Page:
The Product Tree

The best thing about this format is it’s strong visual aspect. It’s maybe not as sophisticated as the other frameworks above, but it’s focus on feature prioritization is its biggest strength at the same time. It ruthlessly forces everybody at stake to develop a shared understand about what to actually build next.
In addition, its format is perfect for keeping the aligned vision constantly visible in the team space.

‘Working Backwards’ by Amazon

While there’s no official material on this framework, it’s widely confirmed and well-known in the product manager community. It’s the result of Jeff Bezos’ approach to cut subjectivity and fluff of product development. The result is a document which shouldn’t exceed a page and a half in lenght which needs to be provided to meeting participants before e.g. a kick-off meeting for tackling a new product.
Never used it in ‘production’ but will definitely do in the near future.

Which format, framework or result of common sende are you using right now to create and follow-through on alignment within your organization?

3 Common Misconceptions about User Testing

Meanwhile, a lot of company’s building (digital) products have embraced (or at least accepted) the positive impact user testing can have on the product development process. But just because you somehow involve users into your processes, doesn’t mean you’re doing it right.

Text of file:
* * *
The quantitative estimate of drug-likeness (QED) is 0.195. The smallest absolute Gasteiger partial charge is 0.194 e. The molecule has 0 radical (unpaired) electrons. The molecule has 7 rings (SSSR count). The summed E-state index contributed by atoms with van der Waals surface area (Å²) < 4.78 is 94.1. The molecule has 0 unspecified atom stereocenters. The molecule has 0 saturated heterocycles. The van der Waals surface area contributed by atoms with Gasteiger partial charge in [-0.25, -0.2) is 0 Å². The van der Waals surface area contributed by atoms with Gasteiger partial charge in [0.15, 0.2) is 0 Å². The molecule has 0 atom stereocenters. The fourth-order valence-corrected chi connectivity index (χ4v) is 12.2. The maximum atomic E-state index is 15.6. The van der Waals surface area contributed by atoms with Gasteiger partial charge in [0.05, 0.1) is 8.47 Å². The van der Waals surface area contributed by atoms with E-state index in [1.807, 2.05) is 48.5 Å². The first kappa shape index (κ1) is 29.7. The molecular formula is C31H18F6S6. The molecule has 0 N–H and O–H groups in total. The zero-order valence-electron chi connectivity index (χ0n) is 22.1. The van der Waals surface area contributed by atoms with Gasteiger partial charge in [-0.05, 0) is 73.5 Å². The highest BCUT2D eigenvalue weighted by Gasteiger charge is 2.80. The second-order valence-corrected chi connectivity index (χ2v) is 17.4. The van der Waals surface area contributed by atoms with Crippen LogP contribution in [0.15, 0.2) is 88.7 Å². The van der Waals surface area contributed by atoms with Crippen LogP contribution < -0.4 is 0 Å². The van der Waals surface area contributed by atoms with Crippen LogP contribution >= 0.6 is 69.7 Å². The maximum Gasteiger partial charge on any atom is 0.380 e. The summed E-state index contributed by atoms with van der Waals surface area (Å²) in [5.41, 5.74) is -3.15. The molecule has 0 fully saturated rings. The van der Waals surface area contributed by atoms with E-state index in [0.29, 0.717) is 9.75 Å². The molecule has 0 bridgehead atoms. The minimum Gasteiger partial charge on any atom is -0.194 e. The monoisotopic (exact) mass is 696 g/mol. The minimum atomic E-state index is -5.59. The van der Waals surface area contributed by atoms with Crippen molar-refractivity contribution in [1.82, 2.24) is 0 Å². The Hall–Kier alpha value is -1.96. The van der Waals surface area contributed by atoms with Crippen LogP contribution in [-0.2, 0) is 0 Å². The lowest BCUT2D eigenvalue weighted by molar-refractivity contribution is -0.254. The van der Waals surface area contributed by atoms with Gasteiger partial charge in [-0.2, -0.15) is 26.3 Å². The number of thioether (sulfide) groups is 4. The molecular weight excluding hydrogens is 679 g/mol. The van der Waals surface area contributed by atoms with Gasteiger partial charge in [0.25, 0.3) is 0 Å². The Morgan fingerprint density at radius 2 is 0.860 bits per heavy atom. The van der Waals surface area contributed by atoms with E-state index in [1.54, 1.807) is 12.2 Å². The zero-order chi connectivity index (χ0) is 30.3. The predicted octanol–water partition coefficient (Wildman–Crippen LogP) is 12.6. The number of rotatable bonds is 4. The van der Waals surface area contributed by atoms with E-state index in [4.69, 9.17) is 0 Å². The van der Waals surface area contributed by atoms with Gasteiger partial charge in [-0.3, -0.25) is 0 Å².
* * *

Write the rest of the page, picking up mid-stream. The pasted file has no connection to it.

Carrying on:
Personally, I had the luck to get great teaching into the art of user testing from my former colleagues Britta and Anne. And while you can and have to divide user testing into its separate domains (research, deep interviewing, usability testing), I want to point out 3 very common misconceptions which I stumble upon in early discussions.

Focus Groups are the shit!

Nope, they’re not. They’re actually one of the worst ways to get feedback on your product or getting to real user struggles (right behind building assumptions just on your own behavior). When it comes to pointing out failures of a product or negative struggles, people are her animals. They’ll follow the most common opinion in the room and will be too embarrassed to be the first ones acknowledging a mistake or flaw.
Only personal situations and a comfy and trustworthy environment will bring you closer to see the real behavior of people and hear about their true struggles.

If you want to have the room full of like-minded customers of yours as part of your product creation process, I instead recommend the format of Co-Creation Sessions.

Personas are a great way to figure out my users needs